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Strengths-Based Personal Development

Strengths-Based Personal Development

Chris Brogan: I’m on a kick. I just finished reading Marcus Buckingham’s, NOW, DISCOVER YOUR STRENGTHS, and found that I agreed with their premise that working on your strengths is much more productive than throwing time and effort at changing your weaknesses.

One example given was a school report card. If you have one A, two B’s, one C, and two D’s, parents tend to obsess over the negative grades. (Did you, just now when I mentioned it, think about the D’s differently?). Instead, what would happen if you worked on amping up the good grades?

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Develop Your Talents with Skills and Knowledge

If you accept that there are three building blocks to how you do things- talent, skills, and knowledge- then what this practice teaches you is that talents are what you’re born with while skills and knowledge can be learned and absorbed. It’s not that you can’t work tirelessly to improve your on-board talents, but instead, the book (and the research behind it) suggests that working from your talents and building skills and knowledge that support it is the best approach.

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Buckingham’s book leads you to a website where an online test is administered. (Note: the version 2 of this test comes courtesy of a book by Tom Rath, but it’s all in the family.) The test asks you questions based on years of research and millions of responses, and then maps your answers to a path of your top 5 talents. If you work on your top five talents, and build appropriate skills around these, you’ll find better results than if you work on your weaknesses.

Note: you can only take the test if you buy the book. They add a sealed packet with a special one-use code in it. (Buying this for teams can be done through the website, I discovered.)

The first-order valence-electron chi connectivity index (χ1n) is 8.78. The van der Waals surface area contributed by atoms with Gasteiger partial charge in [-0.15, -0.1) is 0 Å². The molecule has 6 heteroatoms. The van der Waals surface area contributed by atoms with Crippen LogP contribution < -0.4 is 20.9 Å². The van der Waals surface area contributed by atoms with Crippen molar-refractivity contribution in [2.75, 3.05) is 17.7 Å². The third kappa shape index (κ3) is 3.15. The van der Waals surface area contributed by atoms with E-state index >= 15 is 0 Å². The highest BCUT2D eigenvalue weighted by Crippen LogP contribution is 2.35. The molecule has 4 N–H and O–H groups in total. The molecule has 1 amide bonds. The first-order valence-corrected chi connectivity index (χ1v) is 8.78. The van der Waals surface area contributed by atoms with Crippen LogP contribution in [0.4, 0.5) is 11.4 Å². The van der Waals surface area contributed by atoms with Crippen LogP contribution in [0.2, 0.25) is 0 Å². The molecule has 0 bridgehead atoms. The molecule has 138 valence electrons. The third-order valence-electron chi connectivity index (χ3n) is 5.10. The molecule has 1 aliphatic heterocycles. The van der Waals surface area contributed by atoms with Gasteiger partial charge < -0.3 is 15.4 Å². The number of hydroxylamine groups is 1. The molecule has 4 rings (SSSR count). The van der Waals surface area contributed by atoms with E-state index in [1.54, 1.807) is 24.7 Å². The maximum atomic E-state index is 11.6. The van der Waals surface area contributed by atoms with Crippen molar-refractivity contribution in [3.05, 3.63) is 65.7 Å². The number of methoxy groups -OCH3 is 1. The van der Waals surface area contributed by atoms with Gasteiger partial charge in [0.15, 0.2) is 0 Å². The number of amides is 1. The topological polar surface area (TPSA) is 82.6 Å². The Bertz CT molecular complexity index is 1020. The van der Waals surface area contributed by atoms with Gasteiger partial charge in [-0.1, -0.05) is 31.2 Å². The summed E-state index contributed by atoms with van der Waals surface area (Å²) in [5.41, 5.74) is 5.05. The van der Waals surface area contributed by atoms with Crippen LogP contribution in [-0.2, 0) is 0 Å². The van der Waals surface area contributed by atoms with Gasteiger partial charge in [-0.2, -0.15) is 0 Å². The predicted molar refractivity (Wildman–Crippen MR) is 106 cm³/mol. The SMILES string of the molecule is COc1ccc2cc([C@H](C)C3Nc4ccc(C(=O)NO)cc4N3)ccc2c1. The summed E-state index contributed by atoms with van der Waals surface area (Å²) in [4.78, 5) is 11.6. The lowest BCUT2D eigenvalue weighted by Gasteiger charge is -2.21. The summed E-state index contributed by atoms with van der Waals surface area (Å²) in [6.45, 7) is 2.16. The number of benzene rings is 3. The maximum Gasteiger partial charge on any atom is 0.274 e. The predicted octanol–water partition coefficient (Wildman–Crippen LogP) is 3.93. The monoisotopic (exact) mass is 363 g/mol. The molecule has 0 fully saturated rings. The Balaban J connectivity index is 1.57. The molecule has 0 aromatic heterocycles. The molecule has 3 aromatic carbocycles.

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Don’t Ignore Your Weaknesses

Managing around your weakness, hiring to compensate for your weaknesses, and building systems that minimize your weaknesses are all recommendations Buckingham gives for dealing with that part of your life. Knowing thyself is still vital to your personal development. Learn how to put your negatives down the chain from your talents, and then work hard on your talents.

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Is It Right For You?

I’m a sucker for training and discovery and learning. (It said so in my talent results, too!) I believe that the more I learn about things, the more I can develop personal ways to be effective. What separates you, as a Lifehack reader and hacker of life yourself, from some of your more, shall we say, “lean back” colleagues, is that you’re interested in personal development and improvement. For that reason alone, I think it’s worth checking out Buckingham’s premise for yourself.

If you take the test, I’d love to hear your results. It’s interesting stuff. And overall, do you agree with the idea of strengths-based development? Have you an experiences either from your own perspective or as a leader?

Chris Brogan keeps a blog at [chrisbrogan.com}, where he talks more about these books.

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Last Updated on August 6, 2020

Why Working 9 to 5 Is Outdated

Why Working 9 to 5 Is Outdated

Bristol is the most congested city in England. Whenever I have to work at the office, I ride there, like most of us do. Furthermore, I always make sure to go at off hours; otherwise, the roads are jam-packed with cars, buses, bikes, even pedestrians. Why is that? Because everyone is working a traditional 9 to 5 work day.

Where did the “9 to 5” Come From?

It all started back in 1946. The United States government implemented the 40 hour work week for all federal employees, and all companies adopted the practice afterwards. That’s 67 years with the same schedule. Let’s think about all the things that have changed in the 67 years:

  • We went to the moon, and astronauts now live in space on the ISS.